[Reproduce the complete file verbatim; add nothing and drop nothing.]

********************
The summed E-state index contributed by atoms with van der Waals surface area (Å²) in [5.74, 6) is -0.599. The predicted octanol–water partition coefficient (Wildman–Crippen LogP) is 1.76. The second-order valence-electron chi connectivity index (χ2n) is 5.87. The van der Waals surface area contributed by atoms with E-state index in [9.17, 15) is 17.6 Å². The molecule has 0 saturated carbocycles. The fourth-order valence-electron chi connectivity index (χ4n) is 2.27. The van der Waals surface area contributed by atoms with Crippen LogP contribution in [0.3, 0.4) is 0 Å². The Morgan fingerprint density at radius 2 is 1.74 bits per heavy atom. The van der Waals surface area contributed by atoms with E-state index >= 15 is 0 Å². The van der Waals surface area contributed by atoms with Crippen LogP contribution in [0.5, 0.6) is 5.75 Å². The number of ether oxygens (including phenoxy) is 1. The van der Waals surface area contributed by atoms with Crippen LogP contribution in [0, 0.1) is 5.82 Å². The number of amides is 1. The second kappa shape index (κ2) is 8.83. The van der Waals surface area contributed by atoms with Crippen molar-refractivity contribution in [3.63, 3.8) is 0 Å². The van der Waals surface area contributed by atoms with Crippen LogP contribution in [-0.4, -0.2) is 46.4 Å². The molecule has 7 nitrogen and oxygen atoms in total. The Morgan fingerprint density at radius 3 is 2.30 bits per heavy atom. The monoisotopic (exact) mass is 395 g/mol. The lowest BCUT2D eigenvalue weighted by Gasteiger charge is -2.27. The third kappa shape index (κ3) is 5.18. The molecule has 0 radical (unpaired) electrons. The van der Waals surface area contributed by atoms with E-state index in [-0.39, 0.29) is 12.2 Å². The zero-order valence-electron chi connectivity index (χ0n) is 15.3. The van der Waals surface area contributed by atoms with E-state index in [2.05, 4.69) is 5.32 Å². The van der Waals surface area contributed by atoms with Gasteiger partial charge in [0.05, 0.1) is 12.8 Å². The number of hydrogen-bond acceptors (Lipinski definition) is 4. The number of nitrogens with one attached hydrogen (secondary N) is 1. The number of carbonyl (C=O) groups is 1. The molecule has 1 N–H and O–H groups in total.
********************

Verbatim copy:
The summed E-state index contributed by atoms with van der Waals surface area (Å²) in [5.74, 6) is -0.599. The predicted octanol–water partition coefficient (Wildman–Crippen LogP) is 1.76. The second-order valence-electron chi connectivity index (χ2n) is 5.87. The van der Waals surface area contributed by atoms with E-state index in [9.17, 15) is 17.6 Å². The molecule has 0 saturated carbocycles. The fourth-order valence-electron chi connectivity index (χ4n) is 2.27. The van der Waals surface area contributed by atoms with Crippen LogP contribution in [0.3, 0.4) is 0 Å². The Morgan fingerprint density at radius 2 is 1.74 bits per heavy atom. The van der Waals surface area contributed by atoms with E-state index >= 15 is 0 Å². The van der Waals surface area contributed by atoms with Crippen LogP contribution in [0.5, 0.6) is 5.75 Å². The number of ether oxygens (including phenoxy) is 1. The van der Waals surface area contributed by atoms with Crippen LogP contribution in [0, 0.1) is 5.82 Å². The number of amides is 1. The second kappa shape index (κ2) is 8.83. The van der Waals surface area contributed by atoms with Crippen molar-refractivity contribution in [3.63, 3.8) is 0 Å². The van der Waals surface area contributed by atoms with Crippen LogP contribution in [-0.4, -0.2) is 46.4 Å². The molecule has 7 nitrogen and oxygen atoms in total. The Morgan fingerprint density at radius 3 is 2.30 bits per heavy atom. The monoisotopic (exact) mass is 395 g/mol. The lowest BCUT2D eigenvalue weighted by Gasteiger charge is -2.27. The third kappa shape index (κ3) is 5.18. The molecule has 0 radical (unpaired) electrons. The van der Waals surface area contributed by atoms with E-state index in [-0.39, 0.29) is 12.2 Å². The zero-order valence-electron chi connectivity index (χ0n) is 15.3. The van der Waals surface area contributed by atoms with E-state index in [2.05, 4.69) is 5.32 Å². The van der Waals surface area contributed by atoms with Gasteiger partial charge in [0.05, 0.1) is 12.8 Å². The number of hydrogen-bond acceptors (Lipinski definition) is 4. The number of nitrogens with one attached hydrogen (secondary N) is 1. The number of carbonyl (C=O) groups is 1. The molecule has 1 N–H and O–H groups in total.